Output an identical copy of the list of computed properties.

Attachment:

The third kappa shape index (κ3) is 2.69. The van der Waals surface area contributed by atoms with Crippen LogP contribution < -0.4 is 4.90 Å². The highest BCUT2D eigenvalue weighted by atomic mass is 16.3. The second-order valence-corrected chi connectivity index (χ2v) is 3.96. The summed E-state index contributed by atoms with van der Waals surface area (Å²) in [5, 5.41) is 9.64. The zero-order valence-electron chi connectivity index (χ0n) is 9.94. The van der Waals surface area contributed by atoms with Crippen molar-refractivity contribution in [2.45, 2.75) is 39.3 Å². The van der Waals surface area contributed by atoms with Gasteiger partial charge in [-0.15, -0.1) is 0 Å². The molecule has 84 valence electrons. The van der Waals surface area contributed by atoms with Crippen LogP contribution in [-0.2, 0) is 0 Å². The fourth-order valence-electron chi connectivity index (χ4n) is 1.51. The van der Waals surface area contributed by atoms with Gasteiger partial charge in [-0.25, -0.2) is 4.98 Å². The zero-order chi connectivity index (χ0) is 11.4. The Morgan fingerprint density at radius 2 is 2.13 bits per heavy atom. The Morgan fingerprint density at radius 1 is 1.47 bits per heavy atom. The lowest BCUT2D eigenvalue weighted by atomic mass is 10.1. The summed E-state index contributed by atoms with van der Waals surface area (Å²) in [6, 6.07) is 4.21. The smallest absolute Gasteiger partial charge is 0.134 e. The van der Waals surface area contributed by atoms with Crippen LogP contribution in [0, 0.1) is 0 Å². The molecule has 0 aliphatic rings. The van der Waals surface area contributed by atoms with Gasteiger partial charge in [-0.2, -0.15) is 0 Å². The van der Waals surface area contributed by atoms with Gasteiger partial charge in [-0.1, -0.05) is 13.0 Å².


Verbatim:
The third kappa shape index (κ3) is 2.69. The van der Waals surface area contributed by atoms with Crippen LogP contribution < -0.4 is 4.90 Å². The highest BCUT2D eigenvalue weighted by atomic mass is 16.3. The second-order valence-corrected chi connectivity index (χ2v) is 3.96. The summed E-state index contributed by atoms with van der Waals surface area (Å²) in [5, 5.41) is 9.64. The zero-order valence-electron chi connectivity index (χ0n) is 9.94. The van der Waals surface area contributed by atoms with Crippen molar-refractivity contribution in [2.45, 2.75) is 39.3 Å². The van der Waals surface area contributed by atoms with Gasteiger partial charge in [-0.15, -0.1) is 0 Å². The molecule has 84 valence electrons. The van der Waals surface area contributed by atoms with Crippen LogP contribution in [-0.2, 0) is 0 Å². The fourth-order valence-electron chi connectivity index (χ4n) is 1.51. The van der Waals surface area contributed by atoms with Gasteiger partial charge in [-0.25, -0.2) is 4.98 Å². The zero-order chi connectivity index (χ0) is 11.4. The Morgan fingerprint density at radius 2 is 2.13 bits per heavy atom. The Morgan fingerprint density at radius 1 is 1.47 bits per heavy atom. The lowest BCUT2D eigenvalue weighted by atomic mass is 10.1. The summed E-state index contributed by atoms with van der Waals surface area (Å²) in [6, 6.07) is 4.21. The smallest absolute Gasteiger partial charge is 0.134 e. The van der Waals surface area contributed by atoms with Crippen LogP contribution in [0, 0.1) is 0 Å². The molecule has 0 aliphatic rings. The van der Waals surface area contributed by atoms with Gasteiger partial charge in [-0.2, -0.15) is 0 Å². The van der Waals surface area contributed by atoms with Gasteiger partial charge in [-0.1, -0.05) is 13.0 Å².